Court Orders Family off Khun Sear’s Land, Lawyer Says

The Phnom Penh Municipal Court on Wednesday sided with real estate tycoon Khun Sear and his eponymous company in a longstanding land dispute with a family living adjacent to an apartment block he obtained in a land swap, the family’s lawyer said Thursday.

Ly Sreang Kheng, 58, the father of the family, has been leading the battle against the company for the past five years and said Thursday that he planned to remain on the land in Phnom Penh’s Tuol Kok district despite the court’s decision.

Sitting inside their home in Phnom Penh's Tuol Kok district on Thursday, Ly Sreang Kheng and his wife Mok Siv Hong sort through images that they claim prove security guards employed by Khun Sear's company beat them. (Alex Consiglio/The Cambodia Daily)
Sitting inside their home in Phnom Penh’s Tuol Kok district on Thursday, Ly Sreang Kheng and his wife Mok Siv Hong sort through images that they claim prove security guards employed by Khun Sear’s company beat them. (Alex Consiglio/The Cambodia Daily)

“I will not move anywhere, even if the court uses bulldozers to destroy my home,” Mr. Sreang Kheng said Thursday, sitting in a ramshackle home built on land he has occupied for more than three decades. “This is my land. This is my home.”

Choung Choungy, Mr. Sreang Kheng’s lawyer, said Thursday that he had not received the court’s written order declaring that the land belongs to Mr. Sear but was prepared to appeal the decision.

“We cannot accept this verdict and we will appeal soon,” he said, adding that Presiding Judge Keo Mony verbally informed him at the court on Wednesday that he had 30 days to file an appeal before the land was legally recognized as Mr. Sear’s.

Judge Mony could not be reached Thursday.

Mr. Sear also could not be reached, and his lawyer Chun Socheat declined to discuss the case.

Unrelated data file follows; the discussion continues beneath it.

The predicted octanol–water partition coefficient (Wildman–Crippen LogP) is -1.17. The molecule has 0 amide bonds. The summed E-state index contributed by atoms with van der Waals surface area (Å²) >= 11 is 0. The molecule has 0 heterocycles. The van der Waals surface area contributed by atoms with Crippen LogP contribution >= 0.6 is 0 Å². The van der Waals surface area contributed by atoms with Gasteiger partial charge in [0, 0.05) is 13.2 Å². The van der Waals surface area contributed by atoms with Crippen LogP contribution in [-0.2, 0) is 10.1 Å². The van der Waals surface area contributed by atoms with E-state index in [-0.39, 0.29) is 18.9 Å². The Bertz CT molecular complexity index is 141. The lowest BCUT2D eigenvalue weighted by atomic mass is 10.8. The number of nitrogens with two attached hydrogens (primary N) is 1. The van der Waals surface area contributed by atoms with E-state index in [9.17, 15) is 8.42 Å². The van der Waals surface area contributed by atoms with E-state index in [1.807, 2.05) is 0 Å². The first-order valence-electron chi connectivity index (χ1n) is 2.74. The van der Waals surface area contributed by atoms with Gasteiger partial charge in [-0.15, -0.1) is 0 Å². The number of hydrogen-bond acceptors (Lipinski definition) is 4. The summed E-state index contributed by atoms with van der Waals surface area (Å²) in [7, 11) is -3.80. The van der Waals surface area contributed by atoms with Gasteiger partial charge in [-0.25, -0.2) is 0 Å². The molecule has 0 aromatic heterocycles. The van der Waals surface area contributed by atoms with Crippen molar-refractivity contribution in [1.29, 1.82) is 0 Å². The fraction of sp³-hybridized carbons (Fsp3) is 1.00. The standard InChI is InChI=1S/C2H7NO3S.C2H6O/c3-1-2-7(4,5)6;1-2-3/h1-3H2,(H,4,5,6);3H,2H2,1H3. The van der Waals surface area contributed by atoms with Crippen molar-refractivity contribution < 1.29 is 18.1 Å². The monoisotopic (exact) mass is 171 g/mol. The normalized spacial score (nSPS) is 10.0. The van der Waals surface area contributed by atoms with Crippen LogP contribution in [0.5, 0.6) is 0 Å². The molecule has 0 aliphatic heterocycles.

Mr. Sreang Kheng’s home sits adjacent to a building that once housed local government and CPP offices and was acquired by Mr. Sear from the municipality in a land swap approved in 2010. Mr. Sreang Kheng claims that Mr. Sear “cheated” by claiming land around the building, including the small plot where his house sits, that the municipal land management department demarcated for the tycoon in 2013.

Cambodia’s Land Law states that people who have occupied undisputed land for more than five years prior to 2001 have the legal right to a binding property title, which Mr. Sreang Kheng has been unable to obtain.

Sifting through hundreds of documents Thursday, Mr. Sreang Kheng maintained that the land belonged to him. He claims to have resided here since aiding Vietnamese soldiers who lived there after overthrowing the Khmer Rouge in 1979.

“The company tried to use violence to get me to leave, and that didn’t work,” he said, pointing to photographs of bloody injuries to his head which he claims were inflicted by hired thugs. “Now they are using the courts to do their dirty work.”

In the past few years, Mr. Sreang Kheng claims, security guards for the company have waged a vicious campaign of intimidation against his family. He claims the company has sent men to set fire to his home, throw cobra snakes into it, beat his family and watch over them 24 hours a day.

Mr. Sreang Kheng and his daughter were jailed following a clash with the guards in November on charges of using violence against a property owner under the Land Law. He was released on bail in December, but his 23-year-old daughter remains in jail.

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